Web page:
In a prior article, I was playing around with OS X installs on regular PC hardware. I’ve kept a couple of the installations going for the time being, and have been using one of them to recode some videos that we have in DivX and XviD format into H.264 for the Apple TV I recently bought.
Recoding is a time consuming process, and with this particular system, using 2-pass encoding resulted in around an hour per 1-hour episode that’s been recoded. Looking for a way to speed up the system a bit (the E2140 is known to be a pretty decent overclocker), I looked to the BIOS.
Sadly, being one of ASUS’s cheaper boards, the P5B-VM SE has very little in the way of overclocking options. That said, I’ve seen much worse. Voltage-wise, the memory can be bumped up by 0.1 volts, and that’s *it*. The multiplier however can be adjusted down (x6, x7, x8 being the options), and the FSB can be adjusted in 1Mhz intervals. PCI-Express frequency can be adjusted in 1Mhz intervals as well, and finally, memory timings are adjustable, although frequency/divider-wise there are only a few options… 533, 667, or 800. Unfortunately, I’m not sure if those frequencies correspond to dividers (in which case a strange FSB would actually result in a strange memory frequency), or if the memory timings are actually made independantly of the FSB. Had Windows still been sitting on this machine, a little testing and checking with CPU-Z would have answered that for me, but both the System Profiler and Geekbench in OS X simply reported 667Mhz regardless of whether 533 or 667Mhz was set.
My first overclocking attempt was only mildly successful. I upped the FSB from the default of 200Mhz right to 250Mhz. I couldn’t hit 260Mhz without a message popping up with a BIOS error.
A couple days later, I decided to try again. I managed to hit 266 this time. The key was in the memory setting – The section with the timings can *not* be set to “Auto” in my case. I had to manually set them. I tried jumping to 275 which didn’t work. In case there was simply a “hole” that wasn’t going to work, I cranked it up to 333 and tried again – still no go. I even bumped the multiplier down to 6x. I decided to settle on 266. As far as the memory timings go, at first I maxed them out at the highest numbers, and then worked back, finally settling on 5-5-5-10. I tried both 533 and 667 memory speeds, and neither actually made a difference in the benchmark tests I tried. If it weren’t for the 800Mhz setting causing the maching not to POST, I would have suspected that the memory frequency setting does nothing.
I ran a couple benchmarks at the default setting, as well as the overclocked setting, and got some results.
I did the math, and found that the overclocked speed is 133% of the default. The oc’ed Geekbench score was 133.7% of the default, with individual scores ranging from 130.3-135.4%. Needless to say, it scaled very well with the overclock.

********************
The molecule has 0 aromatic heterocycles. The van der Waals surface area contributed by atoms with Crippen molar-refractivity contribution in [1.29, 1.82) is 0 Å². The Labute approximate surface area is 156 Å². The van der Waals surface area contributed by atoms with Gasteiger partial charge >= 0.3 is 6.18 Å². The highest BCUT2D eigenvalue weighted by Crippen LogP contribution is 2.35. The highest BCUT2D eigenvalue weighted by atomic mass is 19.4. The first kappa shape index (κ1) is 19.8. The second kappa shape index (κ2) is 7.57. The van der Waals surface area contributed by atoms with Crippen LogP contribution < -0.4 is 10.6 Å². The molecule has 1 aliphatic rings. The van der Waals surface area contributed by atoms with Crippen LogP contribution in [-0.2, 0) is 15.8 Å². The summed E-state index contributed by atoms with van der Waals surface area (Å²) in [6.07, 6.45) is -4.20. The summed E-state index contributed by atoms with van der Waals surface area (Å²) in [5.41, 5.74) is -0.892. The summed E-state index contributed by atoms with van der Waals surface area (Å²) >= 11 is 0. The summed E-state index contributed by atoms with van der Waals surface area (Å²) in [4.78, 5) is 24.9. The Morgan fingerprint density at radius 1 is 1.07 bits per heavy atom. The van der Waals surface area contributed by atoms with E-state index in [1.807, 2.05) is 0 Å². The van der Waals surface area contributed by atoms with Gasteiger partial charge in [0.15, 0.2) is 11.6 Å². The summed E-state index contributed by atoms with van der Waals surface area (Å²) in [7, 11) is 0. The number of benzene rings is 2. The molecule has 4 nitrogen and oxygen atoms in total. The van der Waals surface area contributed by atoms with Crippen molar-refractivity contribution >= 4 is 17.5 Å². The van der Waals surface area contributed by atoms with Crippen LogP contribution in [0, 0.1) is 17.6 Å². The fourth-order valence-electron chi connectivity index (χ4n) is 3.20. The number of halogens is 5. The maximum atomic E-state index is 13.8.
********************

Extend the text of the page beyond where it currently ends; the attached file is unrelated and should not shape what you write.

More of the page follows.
What about encoding though? I took a short music video that I had done in DivX, and recoded it to H.264.
It took 3:47 minutes with the default setting, and 2:50 minutes with the overclocked one. Almost a full minute shorter, and 131% of the default speed, again very close to the 133% overclock, and again showing that the speed scales very well with the processor speed.
At this point, there are a few possibilities as far as bringing the FSB above 266 (and processor above 2.13Ghz) goes. I’m pretty sure the current limitation is one of the following:
- RAM – Since the way to get the board above 250 was to change the timings from AUTO to something else, this is a strong possibility.
- Motherboard – Lacking the voltage options would be the most likely issue if it’s the motherboard. The processor may need more juice to take a higher FSB, or it’s possible that the motherboard simply wouldn’t run that chip any faster even if it had the voltage.
- CPU – It’s quite possible that’s the limit for the CPU. Doubtful, since when you hit a wall at the default voltage, bringing the voltage up almost always results in the ability to up the frequency some more.
In any case, an additional 31% performance when encoding is nothing to sneeze at. It basically means that I can almost encode 4 videos in the time it used to take to encode 3. And to be honest, when recoding hundreds of hours of videos… you want every last ounce of free speed you can muster.
Update: 2 days later, and I’ve tried both the voltage mod here (the same as for the E2180, bringing voltage up from 1.2 to 1.4V), as well as the BSEL mod listed on the same page (to bring to bootstrap to 266/1066. While both mods worked, I still wasn’t able to up the FSB at all. I also tried upping the PCI-E frequency to 110, 120, and 125Mhz as mentioned to work by some other people in various threads. Despite all of my efforts, there was no gain whatsoever – my motherboard seems to be limited somewhere between 266-274Mhz.